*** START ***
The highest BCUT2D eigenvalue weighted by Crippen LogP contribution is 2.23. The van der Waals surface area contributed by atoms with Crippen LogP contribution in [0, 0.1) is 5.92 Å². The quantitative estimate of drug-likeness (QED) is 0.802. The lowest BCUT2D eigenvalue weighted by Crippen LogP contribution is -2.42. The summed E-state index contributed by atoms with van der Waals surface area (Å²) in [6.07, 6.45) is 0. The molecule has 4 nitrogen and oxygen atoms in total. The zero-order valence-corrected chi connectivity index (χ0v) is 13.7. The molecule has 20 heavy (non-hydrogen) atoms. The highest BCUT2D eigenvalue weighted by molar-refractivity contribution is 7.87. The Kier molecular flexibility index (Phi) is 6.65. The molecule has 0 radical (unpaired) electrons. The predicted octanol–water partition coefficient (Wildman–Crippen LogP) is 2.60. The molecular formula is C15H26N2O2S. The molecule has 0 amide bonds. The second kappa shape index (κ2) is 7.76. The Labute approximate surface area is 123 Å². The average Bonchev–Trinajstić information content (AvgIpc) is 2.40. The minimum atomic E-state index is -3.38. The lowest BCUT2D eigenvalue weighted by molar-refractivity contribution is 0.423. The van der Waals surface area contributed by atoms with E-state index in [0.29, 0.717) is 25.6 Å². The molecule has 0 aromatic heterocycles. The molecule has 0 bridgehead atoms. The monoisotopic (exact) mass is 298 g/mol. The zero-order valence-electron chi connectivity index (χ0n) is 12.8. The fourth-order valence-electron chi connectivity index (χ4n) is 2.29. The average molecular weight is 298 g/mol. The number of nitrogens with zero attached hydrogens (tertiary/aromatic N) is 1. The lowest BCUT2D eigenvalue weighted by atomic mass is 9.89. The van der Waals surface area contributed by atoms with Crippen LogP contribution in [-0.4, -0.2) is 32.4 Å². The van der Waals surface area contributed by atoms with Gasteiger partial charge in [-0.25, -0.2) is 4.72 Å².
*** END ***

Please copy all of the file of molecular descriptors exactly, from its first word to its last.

The highest BCUT2D eigenvalue weighted by Crippen LogP contribution is 2.23. The van der Waals surface area contributed by atoms with Crippen LogP contribution in [0, 0.1) is 5.92 Å². The quantitative estimate of drug-likeness (QED) is 0.802. The lowest BCUT2D eigenvalue weighted by Crippen LogP contribution is -2.42. The summed E-state index contributed by atoms with van der Waals surface area (Å²) in [6.07, 6.45) is 0. The molecule has 4 nitrogen and oxygen atoms in total. The zero-order valence-corrected chi connectivity index (χ0v) is 13.7. The molecule has 20 heavy (non-hydrogen) atoms. The highest BCUT2D eigenvalue weighted by molar-refractivity contribution is 7.87. The Kier molecular flexibility index (Phi) is 6.65. The molecule has 0 radical (unpaired) electrons. The predicted octanol–water partition coefficient (Wildman–Crippen LogP) is 2.60. The molecular formula is C15H26N2O2S. The molecule has 0 amide bonds. The second kappa shape index (κ2) is 7.76. The Labute approximate surface area is 123 Å². The average Bonchev–Trinajstić information content (AvgIpc) is 2.40. The minimum atomic E-state index is -3.38. The lowest BCUT2D eigenvalue weighted by molar-refractivity contribution is 0.423. The van der Waals surface area contributed by atoms with E-state index in [0.29, 0.717) is 25.6 Å². The molecule has 0 aromatic heterocycles. The molecule has 0 bridgehead atoms. The monoisotopic (exact) mass is 298 g/mol. The zero-order valence-electron chi connectivity index (χ0n) is 12.8. The fourth-order valence-electron chi connectivity index (χ4n) is 2.29. The average molecular weight is 298 g/mol. The number of nitrogens with zero attached hydrogens (tertiary/aromatic N) is 1. The lowest BCUT2D eigenvalue weighted by atomic mass is 9.89. The van der Waals surface area contributed by atoms with Crippen LogP contribution in [-0.4, -0.2) is 32.4 Å². The van der Waals surface area contributed by atoms with Gasteiger partial charge in [-0.25, -0.2) is 4.72 Å².